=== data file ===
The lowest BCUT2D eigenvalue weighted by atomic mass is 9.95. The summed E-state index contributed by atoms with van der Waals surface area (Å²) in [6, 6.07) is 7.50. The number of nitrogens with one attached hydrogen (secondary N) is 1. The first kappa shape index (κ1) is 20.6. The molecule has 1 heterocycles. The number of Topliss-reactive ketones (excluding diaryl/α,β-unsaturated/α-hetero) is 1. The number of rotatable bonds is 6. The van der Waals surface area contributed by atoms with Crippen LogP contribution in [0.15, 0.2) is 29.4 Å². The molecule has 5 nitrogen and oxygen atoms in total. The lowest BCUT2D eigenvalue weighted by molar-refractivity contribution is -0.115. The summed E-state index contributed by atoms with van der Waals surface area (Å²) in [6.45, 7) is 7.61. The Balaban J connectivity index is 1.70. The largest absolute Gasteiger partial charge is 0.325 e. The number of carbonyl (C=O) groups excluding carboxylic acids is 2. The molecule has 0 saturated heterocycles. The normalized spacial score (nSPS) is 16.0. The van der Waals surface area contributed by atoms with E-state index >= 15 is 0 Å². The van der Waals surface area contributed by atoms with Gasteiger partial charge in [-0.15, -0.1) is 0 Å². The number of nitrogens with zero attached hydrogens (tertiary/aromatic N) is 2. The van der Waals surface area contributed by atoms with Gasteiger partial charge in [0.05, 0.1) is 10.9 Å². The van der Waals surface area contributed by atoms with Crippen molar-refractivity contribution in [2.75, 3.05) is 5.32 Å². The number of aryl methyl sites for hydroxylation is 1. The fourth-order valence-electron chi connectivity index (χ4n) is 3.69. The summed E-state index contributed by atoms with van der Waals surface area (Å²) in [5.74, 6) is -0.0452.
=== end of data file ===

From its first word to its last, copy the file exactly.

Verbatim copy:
The lowest BCUT2D eigenvalue weighted by atomic mass is 9.95. The summed E-state index contributed by atoms with van der Waals surface area (Å²) in [6, 6.07) is 7.50. The number of nitrogens with one attached hydrogen (secondary N) is 1. The first kappa shape index (κ1) is 20.6. The molecule has 1 heterocycles. The number of Topliss-reactive ketones (excluding diaryl/α,β-unsaturated/α-hetero) is 1. The number of rotatable bonds is 6. The van der Waals surface area contributed by atoms with Crippen LogP contribution in [0.15, 0.2) is 29.4 Å². The molecule has 5 nitrogen and oxygen atoms in total. The lowest BCUT2D eigenvalue weighted by molar-refractivity contribution is -0.115. The summed E-state index contributed by atoms with van der Waals surface area (Å²) in [6.45, 7) is 7.61. The Balaban J connectivity index is 1.70. The largest absolute Gasteiger partial charge is 0.325 e. The number of carbonyl (C=O) groups excluding carboxylic acids is 2. The molecule has 0 saturated heterocycles. The normalized spacial score (nSPS) is 16.0. The van der Waals surface area contributed by atoms with E-state index >= 15 is 0 Å². The van der Waals surface area contributed by atoms with Gasteiger partial charge in [-0.15, -0.1) is 0 Å². The number of nitrogens with zero attached hydrogens (tertiary/aromatic N) is 2. The van der Waals surface area contributed by atoms with Gasteiger partial charge in [0.05, 0.1) is 10.9 Å². The van der Waals surface area contributed by atoms with Crippen molar-refractivity contribution in [2.75, 3.05) is 5.32 Å². The number of aryl methyl sites for hydroxylation is 1. The fourth-order valence-electron chi connectivity index (χ4n) is 3.69. The summed E-state index contributed by atoms with van der Waals surface area (Å²) in [5.74, 6) is -0.0452.